And so it did ... or has! Like the song, "The Indian Runner" involves two brothers: Joe Roberts (David Morse), who is the deputy sheriff of a small town, and his brother Franky (Viggo Mortensen). The two are close, but have completely different personalities. Joe has the ability to enjoy the simple things in life: his wife, his child, his job, his garden. Franky has been a lost cause all his life, consistently in trouble with the law before fighting in Vietnam. Upon returning home he is still unable to shake his perplexing anger at the world that fuels his violent tendencies and troublesome nature.

The movie is identical to the song at the beginning and the end, but takes liberties with what the story may have been in the middle. For me, the plot isn't as important here as the characters, and this is what makes the movie work.

Morse and Mortensen are both excellent, inhabit their characters perfectly, and are -- very satisfyingly, I might add -- the epitome of the characters I picture when I hear the song. Surrounding them is their quietly suffering father, who is played to subtle perfection by Charles Bronson, and Franky's girlfriend Dorothy (Patrica Arquette), who is wide-eyed, innocent and possibly led astray by her own romantic perceptions while seeing something in Franky others do not. Joe's wife Maria (Valeria Golino) and a surprising, yet ultimately critical, cameo of sorts by Dennis Hopper also lend rich support to the story.

The movie bears similarities to two of my favorites. Like "The Deer Hunter," it is set in the gritty, blue collar, small town that only those who call it home can love, and it bears a strong resemblance to "A River Runs Through It," where the older brother, who appears to have his life together, battles his own insecurities while being forced to watch his younger brother destroy his life because he doesn't know how to help.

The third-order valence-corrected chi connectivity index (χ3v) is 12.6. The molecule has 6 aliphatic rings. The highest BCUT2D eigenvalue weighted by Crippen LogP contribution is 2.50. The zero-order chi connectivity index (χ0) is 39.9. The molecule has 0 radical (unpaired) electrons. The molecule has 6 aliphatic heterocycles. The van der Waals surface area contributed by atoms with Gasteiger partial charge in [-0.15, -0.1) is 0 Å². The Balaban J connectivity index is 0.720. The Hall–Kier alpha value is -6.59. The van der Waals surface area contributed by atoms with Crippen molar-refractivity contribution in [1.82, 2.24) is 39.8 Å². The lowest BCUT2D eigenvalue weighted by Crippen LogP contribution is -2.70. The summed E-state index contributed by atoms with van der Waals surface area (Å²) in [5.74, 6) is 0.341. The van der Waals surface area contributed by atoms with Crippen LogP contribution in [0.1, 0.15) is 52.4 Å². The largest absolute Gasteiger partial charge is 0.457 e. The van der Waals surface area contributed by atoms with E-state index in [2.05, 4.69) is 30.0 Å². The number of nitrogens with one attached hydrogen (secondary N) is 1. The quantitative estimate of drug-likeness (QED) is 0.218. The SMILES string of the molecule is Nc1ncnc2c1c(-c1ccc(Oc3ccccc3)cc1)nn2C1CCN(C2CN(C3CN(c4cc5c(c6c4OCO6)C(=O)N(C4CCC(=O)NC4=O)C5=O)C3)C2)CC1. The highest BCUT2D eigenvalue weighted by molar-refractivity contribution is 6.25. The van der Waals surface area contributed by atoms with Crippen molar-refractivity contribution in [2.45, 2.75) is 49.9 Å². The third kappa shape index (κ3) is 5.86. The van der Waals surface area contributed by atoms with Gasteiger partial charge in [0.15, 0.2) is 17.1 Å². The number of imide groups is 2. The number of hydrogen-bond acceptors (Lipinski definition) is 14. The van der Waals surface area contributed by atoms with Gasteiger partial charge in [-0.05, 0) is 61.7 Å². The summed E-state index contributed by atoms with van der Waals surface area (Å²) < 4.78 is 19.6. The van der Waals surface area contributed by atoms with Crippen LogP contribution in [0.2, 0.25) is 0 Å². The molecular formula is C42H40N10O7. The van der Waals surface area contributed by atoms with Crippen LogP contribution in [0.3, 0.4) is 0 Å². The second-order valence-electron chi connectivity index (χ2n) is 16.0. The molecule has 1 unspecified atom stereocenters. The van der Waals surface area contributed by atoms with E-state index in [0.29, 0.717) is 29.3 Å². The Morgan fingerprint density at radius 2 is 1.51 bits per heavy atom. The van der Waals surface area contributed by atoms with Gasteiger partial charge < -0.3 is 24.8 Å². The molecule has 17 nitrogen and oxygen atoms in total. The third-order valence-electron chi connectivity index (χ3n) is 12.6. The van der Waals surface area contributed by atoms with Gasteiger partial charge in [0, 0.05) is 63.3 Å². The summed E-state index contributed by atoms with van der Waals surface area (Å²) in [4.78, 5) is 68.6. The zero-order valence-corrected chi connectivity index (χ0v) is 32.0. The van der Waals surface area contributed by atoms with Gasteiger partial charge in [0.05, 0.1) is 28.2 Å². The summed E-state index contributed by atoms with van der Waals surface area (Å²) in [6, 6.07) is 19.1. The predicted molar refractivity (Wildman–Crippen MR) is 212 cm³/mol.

This is not a perfect movie, and is not quite up to par with these examples, primarily because of its pacing. At a run time of over two hours, it easily could have lost a half hour or so in the middle. It tends to meander a bit and, at points, uses a hammer to deliver its message instead of a nudge. And from a selfish standpoint, there is a line in the chorus of the song where the two brothers are out at a bar "taking turns dancing with Maria" that I really wish would have made it into the film!

But there are few perfect movies out there, and these are but a few minor issues I have with it. It's not an easy movie to watch -- it's bleak, it's sad, it's depressing, it's tragic -- but it perfectly captures the tone of this song that I like so much, sometimes with affecting poignancy, and that in itself makes it a worthy tribute and a commendable filmmaking effort.

Highway Patrolman
By Bruce Springsteen

My name is Joe Roberts I work for the state
I'm a sergeant out of Perrineville barracks number 8
I always done an honest job as honest as I could
I got a brother named Franky and Franky ain't no good

Now ever since we was young kids it's been the same come down
I get a call over the radio Franky's in trouble downtown
Well if it was any other man, I'd put him straight away
But when it's your brother sometimes you look the other way

Me and Franky laughin' and drinkin' nothin' feels better than blood on blood
Takin' turns dancin' with Maria as the band played "Night of the Johnstown Flood"

I catch him when he's strayin' like any brother would
Man turns his back on his family well he just ain't no good

Well Franky went in the army back in 1965 I got a farm deferment, settled down, took Maria for my wife
But them wheat prices kept on droppin' till it was like we were gettin' robbed
Franky came home in '68, and me, I took this job

Yea we're laughin' and drinkin' nothin' feels better than blood on blood
Takin' turns dancin' with Maria as the band played "Night of the Johnstown Flood"
I catch him when he's strayin', teach him how to walk that line
Man turns his back on his family he ain't no friend of mine

Well the night was like any other, I got a call 'bout quarter to nine
There was trouble in a roadhouse out on the Michigan line
There was a kid lyin' on the floor lookin' bad bleedin' hard from his head there was a girl cryin' at a table and it was Frank, they said
Well I went out and I jumped in my car and I hit the lights
Well I must of done one hundred and ten through Michigan county that night

It was out at the crossroads, down round Willow bank
Seen a Buick with Ohio plates behind the wheel was Frank
Well I chased him through them county roads till a sign said Canadian border five miles from here
I pulled over the side of the highway and watched his taillights disappear

Me and Franky laughin' and drinkin'
Nothin' feels better than blood on blood
Takin' turns dancin' with Maria as the band played "Night of the Johnstown Flood"
I catch him when he's strayin' like any brother would
Man turns his back on his family well he just ain't no good